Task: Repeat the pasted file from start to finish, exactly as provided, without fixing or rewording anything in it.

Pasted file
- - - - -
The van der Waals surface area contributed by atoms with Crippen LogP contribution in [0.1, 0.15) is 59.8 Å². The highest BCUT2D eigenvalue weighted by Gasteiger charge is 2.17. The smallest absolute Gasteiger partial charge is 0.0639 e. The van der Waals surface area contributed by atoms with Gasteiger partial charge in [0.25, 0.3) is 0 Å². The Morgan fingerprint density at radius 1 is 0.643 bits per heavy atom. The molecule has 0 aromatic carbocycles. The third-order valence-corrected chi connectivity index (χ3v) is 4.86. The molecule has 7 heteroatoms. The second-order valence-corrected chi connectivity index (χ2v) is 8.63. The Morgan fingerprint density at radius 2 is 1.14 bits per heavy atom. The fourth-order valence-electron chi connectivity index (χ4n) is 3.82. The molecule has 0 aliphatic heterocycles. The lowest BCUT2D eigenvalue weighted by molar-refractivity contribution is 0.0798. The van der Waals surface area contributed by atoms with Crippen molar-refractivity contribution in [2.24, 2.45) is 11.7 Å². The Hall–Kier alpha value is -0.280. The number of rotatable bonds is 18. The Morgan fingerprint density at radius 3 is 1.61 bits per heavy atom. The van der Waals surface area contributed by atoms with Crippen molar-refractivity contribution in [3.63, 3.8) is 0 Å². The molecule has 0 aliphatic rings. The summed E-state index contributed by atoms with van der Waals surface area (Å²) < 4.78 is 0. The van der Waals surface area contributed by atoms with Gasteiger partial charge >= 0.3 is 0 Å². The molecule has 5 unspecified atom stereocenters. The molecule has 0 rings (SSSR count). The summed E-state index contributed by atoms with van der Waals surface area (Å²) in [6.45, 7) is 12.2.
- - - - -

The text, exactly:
The van der Waals surface area contributed by atoms with Crippen LogP contribution in [0.1, 0.15) is 59.8 Å². The highest BCUT2D eigenvalue weighted by Gasteiger charge is 2.17. The smallest absolute Gasteiger partial charge is 0.0639 e. The van der Waals surface area contributed by atoms with Gasteiger partial charge in [0.25, 0.3) is 0 Å². The Morgan fingerprint density at radius 1 is 0.643 bits per heavy atom. The molecule has 0 aromatic carbocycles. The third-order valence-corrected chi connectivity index (χ3v) is 4.86. The molecule has 7 heteroatoms. The second-order valence-corrected chi connectivity index (χ2v) is 8.63. The Morgan fingerprint density at radius 2 is 1.14 bits per heavy atom. The fourth-order valence-electron chi connectivity index (χ4n) is 3.82. The molecule has 0 aliphatic heterocycles. The lowest BCUT2D eigenvalue weighted by molar-refractivity contribution is 0.0798. The van der Waals surface area contributed by atoms with Crippen molar-refractivity contribution in [2.24, 2.45) is 11.7 Å². The Hall–Kier alpha value is -0.280. The number of rotatable bonds is 18. The Morgan fingerprint density at radius 3 is 1.61 bits per heavy atom. The van der Waals surface area contributed by atoms with Crippen molar-refractivity contribution in [3.63, 3.8) is 0 Å². The molecule has 0 aliphatic rings. The summed E-state index contributed by atoms with van der Waals surface area (Å²) < 4.78 is 0. The van der Waals surface area contributed by atoms with Gasteiger partial charge >= 0.3 is 0 Å². The molecule has 5 unspecified atom stereocenters. The molecule has 0 rings (SSSR count). The summed E-state index contributed by atoms with van der Waals surface area (Å²) in [6.45, 7) is 12.2.